The local stone fruit season is winding down. Even as it does, the farmer’s markets are loaded with the last burst of gorgeous peaches, nectarines, apricots and plums. I can’t resist!
Often, I buy more than I can eat. “Fruit to a good home” is my motto. Local tree-ripened fruit, however, has a limited shelf life. Unlike supermarket fruit, which seems to take forever before ripening, the local stuff is good for just a few days. Even with fruit for breakfast and as a snack during the day, as well as Marsha’s delicious peach cobbler or plum tart for company, there always seems to be some fruit on the counter gathering a cloud of fruit flies.
Our friend Carol came to visit from Cape Cod and rescued me from my excess fruit dilemma. Pie plate in hand, she came through the door saying, “I had more plums than I could eat, so I made Ellyn’s Rotten Fruit Cake.” It was an ah-ha! moment for me. Here was a solution to my over-abundance of fruit.
“Oh yes,” Carol explained. “If I have too much fruit that’s going to spoil, I whip up this cake and throw in the fruit. It’s very easy.” She described the batter recipe and promised to write it down. “It works for lots of fruits,” she said, “plums, peaches, blueberries, nectarines – anything with some juice, but not too runny. And, of course, not really rotten!”
The cake was irresistible (despite its unfortunate name) with its good buttery flavor, golden brown top, and slices of plum throughout. In Carol’s experience, it’s traditionally made in a pie pan. For her recipe, visit www.FranksFeast.com.
Her recipe calls simply for flour, sugar, butter, eggs and ripe fruit. A few others I found added spices like cinnamon, nutmeg and cloves. They’re all pretty loose, allowing for freedom to experiment and season to your personal taste. Some even suggested dried fruit or chocolate chips.
With the recipe in hand, Marsha whipped up a batch with some Hudson Valley plums that had been forgotten in the back of our frig. The bottom formed a slight crust, making the cake sturdy enough to eat by hand, although a fork is recommended. The texture, somewhere between a pound cake and a muffin, was punctuated with chunks of the plums. A plain slice was great, and ice cream was good, too. I think a little whipped cream would gussie it up just enough.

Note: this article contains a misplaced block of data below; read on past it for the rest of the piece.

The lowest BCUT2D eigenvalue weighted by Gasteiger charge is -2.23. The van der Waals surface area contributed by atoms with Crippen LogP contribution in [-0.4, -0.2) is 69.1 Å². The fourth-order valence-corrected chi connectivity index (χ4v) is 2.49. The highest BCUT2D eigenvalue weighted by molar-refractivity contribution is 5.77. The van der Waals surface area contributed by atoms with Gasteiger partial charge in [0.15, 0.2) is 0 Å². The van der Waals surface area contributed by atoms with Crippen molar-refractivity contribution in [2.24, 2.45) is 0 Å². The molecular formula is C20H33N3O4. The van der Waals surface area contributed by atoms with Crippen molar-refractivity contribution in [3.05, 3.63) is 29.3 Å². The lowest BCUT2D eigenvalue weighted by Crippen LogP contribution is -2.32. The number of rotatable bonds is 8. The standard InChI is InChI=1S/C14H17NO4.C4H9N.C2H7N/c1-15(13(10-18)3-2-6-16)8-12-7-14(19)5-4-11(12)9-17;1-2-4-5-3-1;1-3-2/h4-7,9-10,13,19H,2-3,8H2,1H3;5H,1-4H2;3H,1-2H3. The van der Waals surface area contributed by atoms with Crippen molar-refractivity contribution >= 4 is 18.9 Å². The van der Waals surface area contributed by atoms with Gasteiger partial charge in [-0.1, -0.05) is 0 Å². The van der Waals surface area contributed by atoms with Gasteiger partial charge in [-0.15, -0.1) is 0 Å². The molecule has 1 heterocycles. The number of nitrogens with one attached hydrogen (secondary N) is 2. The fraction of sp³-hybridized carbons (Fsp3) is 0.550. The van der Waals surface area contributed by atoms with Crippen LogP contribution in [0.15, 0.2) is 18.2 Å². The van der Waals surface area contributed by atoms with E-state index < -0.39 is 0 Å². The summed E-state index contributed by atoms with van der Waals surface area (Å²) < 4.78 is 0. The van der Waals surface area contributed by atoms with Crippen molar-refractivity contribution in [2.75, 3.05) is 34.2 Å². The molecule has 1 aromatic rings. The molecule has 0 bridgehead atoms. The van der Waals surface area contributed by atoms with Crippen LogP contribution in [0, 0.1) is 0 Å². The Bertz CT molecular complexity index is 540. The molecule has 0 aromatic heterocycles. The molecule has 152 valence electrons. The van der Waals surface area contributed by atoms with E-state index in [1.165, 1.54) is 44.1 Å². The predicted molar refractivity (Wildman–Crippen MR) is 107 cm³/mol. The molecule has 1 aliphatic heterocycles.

I did a little digging and found a tradition across the country for a cake, often called Rotten Fruit Cake, to use up excess fruit. A few generations ago, this was a bigger problem than now. Before efficient refrigerated transportation, when all fruit was local, the season was short and overwhelmingly abundant. The problem was even more pressing if your own tree was making ripe fruit faster than it could be used. In those days, some fruit was eaten fresh, some was canned, and some used for pies. But there was always some not good enough for these uses, yet too good to discard. That’s where the cake came in.
Rotten Fruit Cake is not the kind of recipe you’ll find in a commercially published cookbook. More likely, it will come up in church cookbooks, club compilations, or family files. Harking back to a more frugal era, it’s now mostly handed down from mother to daughter or passed friend to friend in home kitchens.
These days, there is a resurgence of interest in canning and jam-making to preserve the best of late summer, but this recipe is great for the fruit that doesn’t make the cut – a little bruised, slightly too soft, or blemished – it all works in the cake.
With another option at hand, I feel free to indulge in more glowing late summer fruit. Soon apples, crisp tart and juicy, will be the only choice. In the meantime, before the stone fruit season ends, Rotten Fruit Cake is here to soak up my extra.